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Junior Denim: Blue Story

Junior lines focus on trends to drive sales.

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Appeared In
Special Issue
WWD Denim In Depth issue 11/06/2008

Coming off a difficult back-to-school season, junior denim firms are working extra hard to wow shoppers with a range of new trends for spring.

This story first appeared in the November 6, 2008 issue of WWD.  Subscribe Today.

But it isn’t just about the new trends, which range from neon-colored jeans to destructed denim. Manufacturers are finding that, in order to survive in a bad economy, they have to be positioned correctly in the market.

“We have a lot of brands at this point, and with our private label business, we do quite well,” said Deke Jamieson, senior vice president of licensing at Dollhouse.

Besides Dollhouse, the company also produces Blank, a premium denim line sold at high-end specialty stores; Paris Hilton; Danity Kane; Jou Jou, and a new line called Hollywood & Vine, which is being launched as an item-driven line.

“Stores are telling us they want great items to fill their needs,” he said. “That’s what Hollywood & Vine will do. The idea is to provide those volume drivers for the retailer.”

Jamieson said the company is currently working on gaining a stronger presence online, having just opened e-commerce for Dollhouse, Danity Kane and Paris Hilton. He said it also is working on making Dollhouse the power brand — hoping to position all categories including apparel, footwear, outerwear, handbags and hosiery in a much stronger way in stores.

Tyte’s chief executive officer, Alden Halpern, agreed that proper positioning is key to survival. “You have to build consumer confidence by offering high value at a great price,” he said. “Business is good right now for those people who retailers can trust. You have to be able to deliver great product, consistently.”

For spring, Halpern said he will offer a lot of bright colors on skinny jeans, roll-cuffed jeans, tight capris, denim leggings and skirts. The trends head into a more casual, bohemian vibe, he said.

“I think spring will be huge for skirts,” he said. “They will take a lot of last year’s shorts business.” The Tyte business brings in about $120 million annually.

For the Iconix Brand Group-owned Bongo, Kimberly Lee Minor, vice president of brand management, said that after adding more value, she is feeling enthusiastic about her spring deliveries.

“She will shop, but only if she can see the value in the product, and we really do have a lot of newness for spring,” she said.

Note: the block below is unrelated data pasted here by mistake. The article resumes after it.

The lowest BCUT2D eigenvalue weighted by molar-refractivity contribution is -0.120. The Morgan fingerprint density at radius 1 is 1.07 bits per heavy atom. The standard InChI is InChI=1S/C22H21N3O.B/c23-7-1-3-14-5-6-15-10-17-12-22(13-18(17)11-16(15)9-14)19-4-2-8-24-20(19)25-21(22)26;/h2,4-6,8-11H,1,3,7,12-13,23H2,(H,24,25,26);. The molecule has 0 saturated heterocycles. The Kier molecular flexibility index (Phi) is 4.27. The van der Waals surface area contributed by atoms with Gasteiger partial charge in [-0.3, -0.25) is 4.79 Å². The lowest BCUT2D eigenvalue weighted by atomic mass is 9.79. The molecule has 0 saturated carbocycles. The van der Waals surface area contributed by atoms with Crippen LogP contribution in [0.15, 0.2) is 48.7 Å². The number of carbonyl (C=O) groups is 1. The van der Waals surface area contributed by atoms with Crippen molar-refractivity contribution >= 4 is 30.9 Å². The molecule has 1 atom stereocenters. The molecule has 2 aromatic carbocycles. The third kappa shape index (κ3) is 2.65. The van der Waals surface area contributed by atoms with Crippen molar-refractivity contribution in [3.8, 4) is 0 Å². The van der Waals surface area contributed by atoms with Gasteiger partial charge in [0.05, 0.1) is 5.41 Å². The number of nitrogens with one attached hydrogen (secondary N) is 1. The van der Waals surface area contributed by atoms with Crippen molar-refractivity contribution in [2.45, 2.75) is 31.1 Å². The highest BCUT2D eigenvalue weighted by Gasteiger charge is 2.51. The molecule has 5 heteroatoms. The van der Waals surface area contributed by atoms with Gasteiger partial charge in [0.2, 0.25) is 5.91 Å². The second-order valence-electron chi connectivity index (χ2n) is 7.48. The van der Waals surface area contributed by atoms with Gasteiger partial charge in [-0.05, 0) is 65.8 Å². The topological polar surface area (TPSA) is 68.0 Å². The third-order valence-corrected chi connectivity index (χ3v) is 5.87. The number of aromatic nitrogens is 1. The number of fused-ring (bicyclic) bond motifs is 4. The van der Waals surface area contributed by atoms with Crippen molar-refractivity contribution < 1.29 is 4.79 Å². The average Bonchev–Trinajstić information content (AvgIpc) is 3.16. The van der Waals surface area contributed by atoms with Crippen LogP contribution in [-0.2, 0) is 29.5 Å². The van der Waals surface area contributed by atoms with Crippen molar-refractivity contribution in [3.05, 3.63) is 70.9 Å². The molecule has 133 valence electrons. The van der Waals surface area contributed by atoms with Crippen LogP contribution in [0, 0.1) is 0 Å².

Among those new items are boyfriend-style wide-leg jeans, which Minor said have become popular since Katie Holmes was seen in the style. Bongo also will offer a wide range of shorts, ankle-length jeans, Bermuda shorts and short shorts. They also will introduce many more denim jackets to work well with the boho skirts.

The Bongo line wholesales from $10 to $14.50. Also owned by Iconix, Mudd will offer a great deal of bohemian-inspired looks for spring.

“There will be a lot of boho-chic going on this spring,” said Lanie Pilnock, senior vice president of brand management for Mudd. “This is a great look for us, since it’s close to our heritage at Mudd.”

Mudd will offer a range of “ripped and repaired” styles on skirts and shorts. There also will be a lot of bright highlighter colors like pink and yellow. Mark Levy, partner and president of Vanilla Star, hopes to keep shoppers interested this spring with his brightly colored denim jeans and dusty neutral color denim in styles such as short shorts, zip-ankle capris and Bermuda shorts.

“We are sticking to our fits, which the customer already loves, but making sure to give that added value with new colors and treatments,” Levy said. “Times are tough right now, but we are doing things to make sure we stay strong.”

Levy said he is cutting goods closer to season than ever before, which hasn’t been too hard since he manufactures in China, where they are able to work quickly.

In order to create more excitement, Levy said he chose to feature Olympic gold medalist Nastia Liukin in his ad campaign as well as launch a Nastia Gold Collection line of active-inspired apparel such as yoga pants and T-shirts.

“Nastia is a great face for us, she is such a good example to young girls,” he said.
The Vanilla Star line wholesales between $7.50 and $17.50 and the Nastia Gold line wholesales from $15 to $22.

James Ferrell, vice president of marketing at Apple Bottoms, the $300 million young contemporary line by Nelly, said that his business is strong in department stores — particularly Macy’s where the brand is in 900 doors.

“Our specialty store business has suffered a bit, but we are planning on a boost this holiday since we are doing more giveaways and things like that,” he said. “We are also seeing a great deal of growth in our plus sizes.”

Looking forward to spring, Ferrell said Apple Bottoms will have a lot of raw cut denim jeans in both light and dark washes, as well as a range of bright colored jeans, including orange, red and purple.

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